Weekend marginalia

Minor difficulties with trying to update the look of the site lead in large part to relatively lengthy marginalia. I think those issues are largely resolve now, though, and hope to change the site’s appearance in the immediate future.

  • Maud Newton has a nice post by Marie Mockett about my favorite bookstore in the world. Each individual and family trip to San Francisco has always had several hours consumed wandering around Green Apple Books, falling even more in love with the creaky floors and unbelievable variety of new and used books. I proudly own a Green Apple hat and the Chinese and other Asian restaurants in the immediate vicinity certainly rival those in Chinatown (and without all the tourists). Like Marie, if anything ever happened to the store it would be a “personal book apocalypse.” In fact, I may need to head back to San Francisco just to get a Green Apple fix.
  • For whatever reason, I didn’t realize until late Wednesday that it was the 36th anniversary of the Concert for Bangladesh, what is probably the godfather of the variety of benefit and cause concerts we’ve seen the last several years. Although, like All Things Must Pass, the three-LP box set was kind of pricey for a teenager, I picked it up as soon as it was released and have even a more vivid recollection of sitting in my hometown theater late in 1972 watching the film on the big screen.
  • While I’ve always been intrigued by apocalyptic movements and fiction, I’m starting to lean toward Robert McHenry’s assessment: “As my brain-cell count declines gracefully toward the minimum needed to remember to take the next breath, I’m thinking it’s high time to start conserving my mental energies by limiting how much I worry about things.”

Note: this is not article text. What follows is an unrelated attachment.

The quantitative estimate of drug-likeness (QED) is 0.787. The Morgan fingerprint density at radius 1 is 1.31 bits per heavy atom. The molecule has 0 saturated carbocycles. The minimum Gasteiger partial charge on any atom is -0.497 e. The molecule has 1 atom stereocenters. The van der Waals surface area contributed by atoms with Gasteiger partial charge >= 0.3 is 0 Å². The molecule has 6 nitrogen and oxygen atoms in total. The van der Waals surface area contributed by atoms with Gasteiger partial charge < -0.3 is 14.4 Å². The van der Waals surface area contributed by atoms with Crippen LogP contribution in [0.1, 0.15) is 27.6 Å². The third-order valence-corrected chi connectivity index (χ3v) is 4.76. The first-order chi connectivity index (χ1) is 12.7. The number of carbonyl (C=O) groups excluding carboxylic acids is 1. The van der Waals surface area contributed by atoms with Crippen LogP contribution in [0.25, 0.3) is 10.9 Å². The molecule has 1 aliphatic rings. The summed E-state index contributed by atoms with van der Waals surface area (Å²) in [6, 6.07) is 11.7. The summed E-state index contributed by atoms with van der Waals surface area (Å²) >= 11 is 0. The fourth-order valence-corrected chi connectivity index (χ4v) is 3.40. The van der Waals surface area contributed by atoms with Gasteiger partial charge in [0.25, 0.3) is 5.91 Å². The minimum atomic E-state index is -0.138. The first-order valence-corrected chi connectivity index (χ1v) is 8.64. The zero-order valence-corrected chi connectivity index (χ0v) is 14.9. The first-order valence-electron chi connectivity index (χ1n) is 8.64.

• The LA Times religion reporter describes his loss of faith. (Via.) He was also interviewed by NPR last week on the subject.
  • Speaking of NPR interviews, anyone who writes should listen to last s interview with Annie Dillard. An example: her latest book, The Maytrees, clocks in at 216 pages “with lots of void space around the margins.” At one point, it was at 1,200 pages.
  • In the event you haven’t seen it, Rolling Stone promotes a piece on “The Ethanol Scam” on the cover of its latest issue. The article, written by contributing editor Jeff Goodell, asserts that “the whole point of corn ethanol is not to solve America’s energy crisis, but to generate one of the great political boondoggles of our time.”
  • Reinforcing my decision to add An Angry Dakota Democrat to the blogroll: Brent opines on hockey v. other pro sports. You gotta like a guy that thinks hockey is as important as politics!

My friend came to me
With sadness in his eyes
He told me that he wanted help
Before his country dies

“Bangladesh,” George Harrison

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